"This is malicious, this is someone trying to smear me," the five-time Olympic champion told the BBC.
"I would love to know who it is, I think it would answer a lot of questions.
"These allegations, it's the worst thing to be accused of.
"It's also the hardest thing to prove you haven't done, we're not dealing in a legal system.
"I'd have had more rights if I'd murdered someone."
British Cycling claimed they welcomed the inquiry and that it had a "catalytic effect on our organisation" in forcing through reforms such as a greater separation between the national body and Team Sky.
Team Sky have stated that it "strongly refutes" the report's "serious claim that medication has been used by the team to enhance performance".
The International Cycling Union (UCI) have also responded, stating they welcomed the publication of the report, adding they shared concerns raised regarding the TUE system.
The report has recommended that the World Anti-Doping Agency (WADA) introduce a "complete ban" on the use of corticosteroids and the painkiller tramadol, as well as the consideration of greater reforms to the TUE system.
"The conclusions in the report support and reinforce the UCI's concerns about the potential abuse of TUEs, in particular with respect to corticosteroids," a UCI statement read.
"As noted by the DCMS, these concerns were first raised in the Cycling Independent Reform Commission's report in 2015 and appear to remain an issue today.
"As far as TUEs are concerned, the UCI reinforced its rules in 2014 to ensure that the UCI TUE Committee is composed of multiple independent experts in the fields of clinical, sports and exercise medicine and that a TUE can only be granted if there is unanimity amongst the three members of the TUE Committee Panel.
"Having said that, the UCI fully supports the DCMS's conclusion that 'the TUE system needs to be kept under permanent review' and the UCI will continue to consider possible improvements that could be made to its TUE system.
"The UCI also shares the DCMS' concerns about the use of both corticosteroids and the painkiller tramadol in cycling.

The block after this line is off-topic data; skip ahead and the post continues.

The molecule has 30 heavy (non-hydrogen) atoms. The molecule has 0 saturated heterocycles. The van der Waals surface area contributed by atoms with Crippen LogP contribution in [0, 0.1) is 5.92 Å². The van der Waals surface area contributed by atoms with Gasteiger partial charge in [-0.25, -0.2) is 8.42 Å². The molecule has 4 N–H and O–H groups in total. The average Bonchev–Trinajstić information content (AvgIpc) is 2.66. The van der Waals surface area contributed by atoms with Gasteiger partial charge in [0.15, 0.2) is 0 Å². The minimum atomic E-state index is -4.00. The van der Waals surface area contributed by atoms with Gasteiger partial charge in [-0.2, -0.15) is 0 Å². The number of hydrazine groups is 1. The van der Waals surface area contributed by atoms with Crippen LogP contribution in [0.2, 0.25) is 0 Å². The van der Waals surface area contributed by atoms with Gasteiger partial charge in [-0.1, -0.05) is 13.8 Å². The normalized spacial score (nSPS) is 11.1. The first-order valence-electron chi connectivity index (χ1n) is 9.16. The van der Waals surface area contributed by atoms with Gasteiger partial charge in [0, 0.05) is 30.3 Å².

"As a signatory of the World Anti-Doping Code, the UCI is bound by the current prohibited list, however the UCI has requested, and will continue to request, that WADA take additional steps in relation to corticosteroids and tramadol.
"This is a subject that is particularly important to the UCI's President, who will discuss the issue with the WADA President at their next meeting in April.
"In addition to this, WADA has set up a working group on the matter and the UCI, through the Cycling Anti-Doping Foundation, is in touch with this working group."
In his campaign for the UCI Presidency, David Lappartient called for the corticosteroids and tramadol to be banned, along with pledging to introduce mandatory medical monitoring, independent of teams.
"Corticosteroids must be banned from competition and these substances should therefore fall under anti-doping rules," Lappartient said.
"If a rider needs cortisone treatment for an illness, he or she must be put on sick leave like any other ill person and must not take part in competitions until his or her cortisol level is back to normal.
"I think the UCI could have been more keen on applying this rule, which is not the most difficult to implement.
"Tramadol must also be banned in cycling.
"We must continue to push for the WADA to include tramadol and corticosteroids on the list of illegal products."